AFSCME represents 40,000 public workers in many fields, including law enforcement, firefighters, correctional officers and mental health workers. The union is challenging the collective bargaining law in court; a district judge heard arguments from the union and the state earlier this month.
Iowa Rep. Steven Holt, a Republican from Denison who managed the bill that eventually became the new law, said the new threshold was established in order to provide more accountability for bargaining units to the workers they represent.
“I don’t see it as an unfair burden at all. You’re talking about a union asking to have absolute representation of its body,” Holt said. “It gives accountability to the system that hasn’t been there for 40 years. ... I think it’s absolutely fair and appropriate. It’s a different kind of election. We’re talking about a union that is going to represent these employees for a variety of issues.”
With so much at stake for the unions and a new process with which many public workers are unfamiliar, union leaders have spent recent months informing workers about the new law, the recertification election process and the effect the results could have.
“We have had phone conference calls with all of our (local) presidents," said Tammy Wawro, president of the Iowa State Education Association, which represents more than 34,000 educators, mostly teachers. "I have been out to as many places as I can be, breakfasts, after-school events. Some superintendents are opening their doors wide, saying, ‘Come talk to us.’”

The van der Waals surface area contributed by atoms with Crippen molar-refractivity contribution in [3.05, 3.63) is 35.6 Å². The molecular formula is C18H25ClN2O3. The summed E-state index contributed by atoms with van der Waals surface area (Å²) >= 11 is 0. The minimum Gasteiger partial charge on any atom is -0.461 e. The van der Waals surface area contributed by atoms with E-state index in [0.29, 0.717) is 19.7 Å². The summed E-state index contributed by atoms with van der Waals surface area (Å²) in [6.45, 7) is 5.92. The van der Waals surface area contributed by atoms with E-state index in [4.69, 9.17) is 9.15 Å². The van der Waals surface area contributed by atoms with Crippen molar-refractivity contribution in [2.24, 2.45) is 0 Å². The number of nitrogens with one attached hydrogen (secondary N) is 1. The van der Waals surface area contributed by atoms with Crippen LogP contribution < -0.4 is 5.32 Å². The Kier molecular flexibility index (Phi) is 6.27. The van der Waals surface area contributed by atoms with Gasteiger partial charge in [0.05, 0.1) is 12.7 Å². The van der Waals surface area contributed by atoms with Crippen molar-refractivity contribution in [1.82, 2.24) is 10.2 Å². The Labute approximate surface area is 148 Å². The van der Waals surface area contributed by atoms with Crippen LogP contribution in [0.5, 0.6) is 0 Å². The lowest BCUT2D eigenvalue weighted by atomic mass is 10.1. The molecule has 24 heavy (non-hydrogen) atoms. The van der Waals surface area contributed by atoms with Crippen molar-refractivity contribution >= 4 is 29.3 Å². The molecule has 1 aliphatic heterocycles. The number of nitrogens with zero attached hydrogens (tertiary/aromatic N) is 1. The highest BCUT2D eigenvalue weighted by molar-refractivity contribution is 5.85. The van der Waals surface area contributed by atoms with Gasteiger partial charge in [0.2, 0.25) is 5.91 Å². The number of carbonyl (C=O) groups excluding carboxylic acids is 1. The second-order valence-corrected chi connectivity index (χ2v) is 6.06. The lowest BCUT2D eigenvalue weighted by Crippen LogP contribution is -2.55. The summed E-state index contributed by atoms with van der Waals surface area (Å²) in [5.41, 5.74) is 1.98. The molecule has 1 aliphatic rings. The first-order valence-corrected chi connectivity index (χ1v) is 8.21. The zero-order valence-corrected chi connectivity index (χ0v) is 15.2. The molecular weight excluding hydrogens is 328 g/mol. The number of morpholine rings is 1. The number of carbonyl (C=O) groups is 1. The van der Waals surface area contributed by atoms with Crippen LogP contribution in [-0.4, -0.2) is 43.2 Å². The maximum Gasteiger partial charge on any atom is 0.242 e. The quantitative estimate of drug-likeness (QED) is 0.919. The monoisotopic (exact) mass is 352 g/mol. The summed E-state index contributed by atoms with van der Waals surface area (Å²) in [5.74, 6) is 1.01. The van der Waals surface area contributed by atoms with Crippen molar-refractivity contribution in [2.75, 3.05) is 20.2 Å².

Union leaders also are informing workers of a recent ruling by the state board that oversees the election that states if a bargaining unit does not gain sufficient support for recertification, the contract for those workers is terminated shortly after the election, regardless of the contract’s signed end date.
Union leaders disagree with the state board’s interpretation and may challenge it in court.
Those leaders also hope to convince public workers that keeping bargaining units is worthwhile even though the new law significantly reduced the elements eligible for bargaining. Under the new law, unions can collectively bargain only for base wages; no longer may they bargain for health insurance, vacation hours or overtime pay, among others.
“I hope that we’re able to assist all of our affiliates in any way they need, and I hope that we’re successful in explaining how important keeping collective bargaining alive in the public sector is and that people participate and vote,” Sagar said.
Homan said he is confident that despite the new challenges, most if not all of AFSCME’s affiliated bargaining units will earn recertification.
Sagar said he fears some AFL-CIO-affiliated groups will be unsuccessful.
“Honestly, it’s a little bit early to predict, but there will be some because some people will fail to understand,” he said.
Wawro said she is optimistic about the Iowa State Education Association’s groups. The first round of elections concluded Tuesday and included 13 education-based groups; all 13 overwhelmingly voted to keep their bargaining unit.
“Employees, regardless of their union membership, understood what was at stake and voted to retain the rights they are entitled to receive,” Wawro said in a news release. “We are extremely proud of our members and all of the public employees who understand what was at stake in this election and voted in the best interest of their profession, their students and their communities.”